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7

Tyre depth gauges look something like this (amazon link) - you can buy them in any automotive store. You press the green bit against the tyre and push the middle bit into the tread groove. The slidy bit at the top will then tell you the depth. Buy one and have a play, it's easier to see than to explain! You should be able to see the 'wear bars' - raised ...


7

The below are very easy checks you can do while buying a used car.(from anywhere for that matter of fact) Engine This is the most complicated/expensive part to maintain/replace. Head Gasket check: Open the oil filler cap or the dip stick for any milky white substance , like mayoneese ,if it is present then stay away , it means the head gasket is ...


4

Unfortunately, oil consumption in these engines can be quite large. GM has put out service bulletins which says that engine use up to 1 quart per 2000 miles is perfectly normal. I found some information on the bulletin: (NOTE: - I was unable to find the actual bulletin, but the following is an excerpt from it, which was copied into the forum link I provided ...


3

Judging by your other questions on the site your motorcycle is a '12 Yamaha R6. If so, you have an oil filter, which should pick up the metal flakes and any other debris. A new oil filter and fresh oil should be sufficient to clean out the unwanted debris. It is unlikely that the metal flakes are responsible for a performance degradation if the oil filter ...


2

Rings generally wear at the same rate meaning that when it's time to replace one you should be replacing them all as they're not seating with the cylinder properly any more. Burning oil does not always imply a loss of compression. Cars with good rings will burn oil due to bad valve guides or bad valve guide seals. A compression test should help you ...


2

What I see missing here is the fact that the PCV system does far more than just retain EPA compliance, the blow-by contains dozens of damaging compounds that must be removed as soon as they enter the crankcase by fresh air entering one bank, and the foul nasty vapors evacuated or "sucked" out the opposite bank while still in a gaseous state. If you do NOT ...


2

If the car is still burning oil as you describe, I can think of several things which might be wrong: When replacing the rings, you clocked the rings wrong. If all of the ring gaps line up, you'll pump oil into the cylinder (gives a straight shot for oil to pass). You'll also lose compression. If you didn't hone the cylinders correctly or didn't at least ...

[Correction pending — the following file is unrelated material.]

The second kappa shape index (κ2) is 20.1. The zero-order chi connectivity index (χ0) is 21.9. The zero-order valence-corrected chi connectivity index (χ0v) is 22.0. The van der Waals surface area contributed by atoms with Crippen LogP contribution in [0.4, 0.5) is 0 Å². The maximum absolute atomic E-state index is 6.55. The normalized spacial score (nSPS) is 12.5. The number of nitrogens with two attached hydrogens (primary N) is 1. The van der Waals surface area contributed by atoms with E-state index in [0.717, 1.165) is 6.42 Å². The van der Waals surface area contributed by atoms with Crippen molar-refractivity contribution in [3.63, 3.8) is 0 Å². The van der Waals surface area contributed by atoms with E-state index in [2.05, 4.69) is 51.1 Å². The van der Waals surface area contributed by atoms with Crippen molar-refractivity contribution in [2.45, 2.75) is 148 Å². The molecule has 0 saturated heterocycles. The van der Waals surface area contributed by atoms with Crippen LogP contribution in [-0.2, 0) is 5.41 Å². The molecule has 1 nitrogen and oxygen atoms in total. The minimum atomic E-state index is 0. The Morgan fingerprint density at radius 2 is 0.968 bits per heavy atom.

1

You could use oil flushing agent which is available from most motor factors or, if you cant get any, add a small amount of diesel to the old oil and allow the vehicle to idle for a short period prior to removing the old oil. Also, a large magnet on the sump pan which you then draw to the drain hole should drag out any rogue metal trapped in the system. I'm ...


1

It also depends on if your car is set for long life service intervals or not. I've got the Bora 1.9 TDI PD130 (2004 model year) and it seems to need oil changes every 20k miles. Checking the oil level regularly is very important as low oil on these engines will cause untold damage. Also, if you change the oil more frequently than required then this is ...


1

I agree with Gary's assessment about the Manifold gaskets. The Olds 3800 is a "workhorse" engine as is the 3.3, only you don't see much of the 3.3's on the shelf or in the shop. As this is an older piece of iron it stands to reason that the gaskets may need replacing. If you have a tuned ear you can hear a leak or at least hear the approximate location of ...


1

Usually when I see multiple things going dead and the gauges stop working like you stated, the first thing I think of is some sort of grounding issue. Hard to diagnose ... even harder to track down.



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